This Robin post reviews Karen Orren’s scholarship into the persistence of feudal law in the US workplace. Right, where people spend almost all of their waking time, when not unemployed.
Orren, Karen. 1991. Belated Feudalism: Labor, the Law and Liberal Development in the United States. New York: Cambridge University Press. ISBN 978-0521422543.
Orren’s “”Belated Feudalism” set off multiple explosions when it appeared in 1991, inflicting serious damage on the received wisdom of Harvard political scientist Louis Hartz. In his 1955 classic ”The Liberal Tradition in America,” still taught on many college campuses, Hartz argued that the United States was born free: Americans never knew feudalism; their country – with its Horatio Alger ethos of individual mobility, private property, free labor, and the sacred rights of contract – was modern and liberal from the start. For decades, liberals embraced Hartz’s argument as an explanation for why there was no – and could never be any – radicalism in the United States. Leftists, for their part, also accepted his account, pointing to the labor movement’s failure to create socialism as evidence of liberalism’s hegemony.
But as Orren shows, American liberalism has never been the easy inheritance that Hartz and his complacent defenders assume. And the American labor movement may have achieved something far more difficult and profound than its leftist critics realize. Trade unions, Orren argues, made America liberal, laying slow but steady siege to an impregnable feudal fortress, prying open this ”state within a state” to collective bargaining and congressional review.
By pioneering tactics later used by the civil rights movement – sit-ins, strikes, and civil disobedience – labor unions invented the modern idea of collective action, turning every sphere of society into a legitimate arena of democratic politics.”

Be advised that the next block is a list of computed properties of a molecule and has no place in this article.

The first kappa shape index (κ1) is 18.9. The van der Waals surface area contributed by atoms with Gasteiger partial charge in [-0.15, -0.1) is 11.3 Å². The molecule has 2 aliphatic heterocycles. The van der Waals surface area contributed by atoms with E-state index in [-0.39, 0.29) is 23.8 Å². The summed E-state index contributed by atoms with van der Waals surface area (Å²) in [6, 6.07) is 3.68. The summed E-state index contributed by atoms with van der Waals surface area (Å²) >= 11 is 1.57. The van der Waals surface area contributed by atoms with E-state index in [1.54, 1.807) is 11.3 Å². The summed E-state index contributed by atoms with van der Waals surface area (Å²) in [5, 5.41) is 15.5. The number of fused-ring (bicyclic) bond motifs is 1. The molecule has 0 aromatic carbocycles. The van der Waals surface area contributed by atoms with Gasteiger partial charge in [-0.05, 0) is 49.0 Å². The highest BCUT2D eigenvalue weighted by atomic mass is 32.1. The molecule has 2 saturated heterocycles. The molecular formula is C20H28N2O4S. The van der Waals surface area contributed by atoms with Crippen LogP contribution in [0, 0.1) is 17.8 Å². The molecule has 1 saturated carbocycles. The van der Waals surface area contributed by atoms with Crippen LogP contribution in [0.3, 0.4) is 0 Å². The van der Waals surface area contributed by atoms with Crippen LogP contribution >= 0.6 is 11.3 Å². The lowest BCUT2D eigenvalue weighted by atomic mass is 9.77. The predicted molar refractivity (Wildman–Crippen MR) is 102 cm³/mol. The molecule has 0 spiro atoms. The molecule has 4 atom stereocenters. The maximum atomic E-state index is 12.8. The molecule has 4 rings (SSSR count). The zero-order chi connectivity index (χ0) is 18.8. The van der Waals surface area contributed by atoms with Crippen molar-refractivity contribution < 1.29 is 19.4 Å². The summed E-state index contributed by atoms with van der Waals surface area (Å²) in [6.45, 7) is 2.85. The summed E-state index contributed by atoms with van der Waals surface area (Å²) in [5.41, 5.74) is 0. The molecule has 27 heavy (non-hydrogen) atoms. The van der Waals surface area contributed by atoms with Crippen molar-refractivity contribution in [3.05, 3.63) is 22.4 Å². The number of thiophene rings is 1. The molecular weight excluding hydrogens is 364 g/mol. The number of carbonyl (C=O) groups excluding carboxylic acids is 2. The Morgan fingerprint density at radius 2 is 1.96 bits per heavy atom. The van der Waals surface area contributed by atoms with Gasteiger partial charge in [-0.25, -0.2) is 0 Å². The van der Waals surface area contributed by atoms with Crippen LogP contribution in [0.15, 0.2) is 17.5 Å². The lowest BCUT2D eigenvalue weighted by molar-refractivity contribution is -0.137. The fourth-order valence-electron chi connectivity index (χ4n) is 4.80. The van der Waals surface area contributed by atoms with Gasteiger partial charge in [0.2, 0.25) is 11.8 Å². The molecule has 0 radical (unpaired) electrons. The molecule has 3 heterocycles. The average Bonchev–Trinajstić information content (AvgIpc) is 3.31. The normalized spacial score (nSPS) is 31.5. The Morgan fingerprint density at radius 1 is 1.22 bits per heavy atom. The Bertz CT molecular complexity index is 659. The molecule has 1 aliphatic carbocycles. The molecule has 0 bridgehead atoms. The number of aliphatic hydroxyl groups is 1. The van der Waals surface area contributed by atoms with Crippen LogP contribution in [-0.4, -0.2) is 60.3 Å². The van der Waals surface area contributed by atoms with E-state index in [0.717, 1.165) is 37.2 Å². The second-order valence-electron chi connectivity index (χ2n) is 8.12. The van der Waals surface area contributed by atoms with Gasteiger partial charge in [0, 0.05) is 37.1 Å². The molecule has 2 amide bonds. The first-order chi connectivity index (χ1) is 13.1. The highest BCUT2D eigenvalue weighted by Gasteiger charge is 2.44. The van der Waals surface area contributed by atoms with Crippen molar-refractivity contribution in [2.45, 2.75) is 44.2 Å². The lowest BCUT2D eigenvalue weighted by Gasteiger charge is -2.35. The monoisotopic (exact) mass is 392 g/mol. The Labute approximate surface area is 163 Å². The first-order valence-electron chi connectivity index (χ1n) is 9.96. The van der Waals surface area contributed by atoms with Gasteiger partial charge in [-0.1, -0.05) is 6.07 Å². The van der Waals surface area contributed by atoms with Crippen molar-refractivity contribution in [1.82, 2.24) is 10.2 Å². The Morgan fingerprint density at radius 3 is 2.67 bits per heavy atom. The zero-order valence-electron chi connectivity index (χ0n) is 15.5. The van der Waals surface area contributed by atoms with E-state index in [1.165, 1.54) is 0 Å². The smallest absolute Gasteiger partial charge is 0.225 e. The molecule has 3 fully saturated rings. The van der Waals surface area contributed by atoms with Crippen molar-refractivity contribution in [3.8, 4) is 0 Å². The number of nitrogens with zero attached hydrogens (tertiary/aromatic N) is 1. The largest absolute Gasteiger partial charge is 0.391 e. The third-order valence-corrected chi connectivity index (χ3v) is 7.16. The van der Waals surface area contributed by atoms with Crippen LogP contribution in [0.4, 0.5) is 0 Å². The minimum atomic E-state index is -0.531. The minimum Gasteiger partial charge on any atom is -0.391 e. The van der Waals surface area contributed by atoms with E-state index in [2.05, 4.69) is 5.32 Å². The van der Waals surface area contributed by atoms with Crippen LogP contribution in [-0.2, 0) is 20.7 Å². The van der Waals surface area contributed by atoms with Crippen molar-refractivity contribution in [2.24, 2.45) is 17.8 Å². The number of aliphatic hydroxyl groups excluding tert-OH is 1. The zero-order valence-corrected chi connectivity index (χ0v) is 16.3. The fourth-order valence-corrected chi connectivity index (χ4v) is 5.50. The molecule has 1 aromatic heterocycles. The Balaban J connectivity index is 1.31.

While the US had slavery and identifiable feudal lords in the South, it maintained feudal workplaces throughout, and up through the entirety of the 20th century. Along with the continuing influence of anti-revolutionary British culture (P. Anderson), instilled via the Anglo American elite class (W. Domhoff), no wonder Southern feudal conservatism (D. Blackmon) was resonant and spread throughout the US even after the Democratic Party was modernized in the mid 20th century.
I had been aware that the contemporary torture and domestic and international repression privileges of the US Executive office were based in ancient and barbaric Anglo feudal law, but now I recognize that, considering British feudal warlords became the capitalist class, the idea flogged, that there was a legal or institutional break with feudalism in the Anglosphere, has been vastly overmarketed.
The last thing we have needed is a break from the fledgling Enlightenment movement, which set up the US as a semi-independent state locked into global economic elite rule, but would have been thereupon abandoned per the Federalist and slaver preferences, save for the unions. American unions were not radical because they were busy trying to push the US from slavery and feudal law and institutions into basic liberal law and institutions.
…Now, that argument is not going to get you very far, if viewed without historical depth. Societies and their institutions obviously don’t have to try to mince their way through lukewarm liberalism. Sweden, for one, developed much more radical and effective unions starting from feudalism. Then there’s Russia, the Latin American countries, etc. However, given the fact that the US was advertising itself as a modern, liberal bastion–to immigrants, to foreign allies–the early 20th century unions found political opportunity in pushing for actual liberal laws and policies within the US.
Here the thesis I will again advance is that liberal institutions as your “Left” do not create a sufficient or robust counter to conservatism–Liberalism is incapable of moving a society into even merely political democracy, let alone democracy and freedom egalitarianism.
And with the destruction of the unions and labor rights, the US has slid back down the muddy liberal bank and sunk back into the dank, suffocating morass of conservatism: Freedom for a few; slavery for most.
Here in “Birth Control McCarthyism” (referencing his book “Fear: The History of Political Idea,”) Robin explains why feminists and labor have a lot of ground in common, faced with conservatives. Insofar as we lose sight of the necessity of the feminist-labor coalition, it is because we have come to have a scandalous blindspot for the horrible, deranged, rabid elephant in the Western livingroom, the ubiquitous, pervasive, legal fact of our (especially Anglosphere) societies: the totalitarian workplace.